clovelly donkeys

Off Duty Donkeys by Pauline Eccles| CC BY-SA 2.0 | via Wikimedia Commons

The Clovelly Donkeys in North Devon


Mike Clark | CC BY-SA 3.0 | Wikimedia Commons

Dietmar Rabich |  CC BY-SA 4.0 |  via Wikimedia Commons

clovelly sledge

By Afterbrunel | Public domain | via Wikimedia Commons

The charming 16th century village of Clovelly is famous for its history, its extremely steep cobbled main street and also for its donkeys! Many years ago donkeys were used to take tourists down into the village. Today the donkeys enjoy a more restful existence, giving rides to visitors’ children during the summer months. But the villagers continue to transport heavy loads on sledges.

Clovelly is located on the north Devon coast, about twelve miles west of Bideford, overlooking the Bristol Channel. The lawyer, George Cary, established Clovelly in the 16th century. He built the stone quay, which at one time sheltered up to sixty fishing boats. Due to the decline of the herring fishery, it has now dwindled to a handful of small boats. Without the its donkeys, the village could never have been a successful fishing port, for it was these sturdy little beasts that carried the heavy baskets of herring up the narrow cobbled street from the harbour.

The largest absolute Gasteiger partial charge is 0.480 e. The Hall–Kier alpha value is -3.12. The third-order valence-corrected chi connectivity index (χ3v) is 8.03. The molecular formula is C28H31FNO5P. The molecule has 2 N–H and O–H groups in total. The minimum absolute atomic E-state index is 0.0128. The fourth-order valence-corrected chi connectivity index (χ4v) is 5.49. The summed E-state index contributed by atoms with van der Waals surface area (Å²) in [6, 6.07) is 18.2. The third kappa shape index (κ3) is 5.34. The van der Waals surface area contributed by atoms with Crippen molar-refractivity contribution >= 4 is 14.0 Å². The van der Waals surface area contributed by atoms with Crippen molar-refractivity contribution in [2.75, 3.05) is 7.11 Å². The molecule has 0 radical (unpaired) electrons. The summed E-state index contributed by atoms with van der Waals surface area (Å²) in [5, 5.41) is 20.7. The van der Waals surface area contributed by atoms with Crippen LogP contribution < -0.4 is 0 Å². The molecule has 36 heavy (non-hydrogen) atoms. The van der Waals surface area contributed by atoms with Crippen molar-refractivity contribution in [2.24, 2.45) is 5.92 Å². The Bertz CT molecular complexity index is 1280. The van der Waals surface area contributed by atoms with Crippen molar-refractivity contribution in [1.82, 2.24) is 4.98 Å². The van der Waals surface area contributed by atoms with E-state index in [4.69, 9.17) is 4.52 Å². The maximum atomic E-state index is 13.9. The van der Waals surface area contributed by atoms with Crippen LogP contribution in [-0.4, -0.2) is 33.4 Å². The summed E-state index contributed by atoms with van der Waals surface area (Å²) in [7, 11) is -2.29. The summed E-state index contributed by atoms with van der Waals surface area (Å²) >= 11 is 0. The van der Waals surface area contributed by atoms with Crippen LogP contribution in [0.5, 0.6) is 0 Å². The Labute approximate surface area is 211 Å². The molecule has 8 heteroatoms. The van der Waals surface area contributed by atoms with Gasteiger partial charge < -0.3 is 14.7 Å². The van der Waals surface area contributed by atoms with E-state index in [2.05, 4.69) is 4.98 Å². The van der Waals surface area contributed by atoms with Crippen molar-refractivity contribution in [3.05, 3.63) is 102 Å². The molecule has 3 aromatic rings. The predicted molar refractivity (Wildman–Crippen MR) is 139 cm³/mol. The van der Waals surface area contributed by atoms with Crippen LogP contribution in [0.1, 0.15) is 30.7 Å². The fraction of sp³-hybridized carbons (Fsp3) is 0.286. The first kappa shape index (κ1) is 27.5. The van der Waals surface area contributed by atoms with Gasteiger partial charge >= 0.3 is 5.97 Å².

The cobbled high street in Clovelly winds its way down from the top of the hill to the harbour below. The street drops 400 feet in the half mile from the top to the small harbour, so it can be a little bit tricky on foot. Be careful when walking down to the harbour.

It is a joy to see the traditional 16th century whitewashed cottages lining the high street, with their beautiful summer gardens filled with fuchsias, roses and geraniums. Make sure you pop into the Visitor Centre. This is modelled on a traditional Devon long barn, and houses a cafe and a number of shops selling quality souvenirs, books and delicious Clovelly fudge. There are other shops in the Lower Yard and at the top of the cobbled street. There are several lovely craft workshops, which include rag making, silk scarf demonstrations, and even how to make your own unique pottery.

The village is pedestrianised. Visitors can park in the car park provided at the top next to the Heritage Centre. Should you not want to walk, transport is also offered to get you down or back up. The ban on traffic has preserved the atmosphere of the village and the lower part of the village has been saved from development by the local landowners, the Hamlyn family. The village is a living village where fishermen still mend their nets and there are no holiday cottages allowed in the main village.

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About the Author: Carole Langman works behind the scenes at Bowerland Cottage Holidays and Devon Dogs as the Business Manager. Her office is always a hive of activity, and with the vast amounts of work Carole has, we never really know how she gets through it all!  To unwind, she loves gardening, hikes around Bowerland, travelling and writing.

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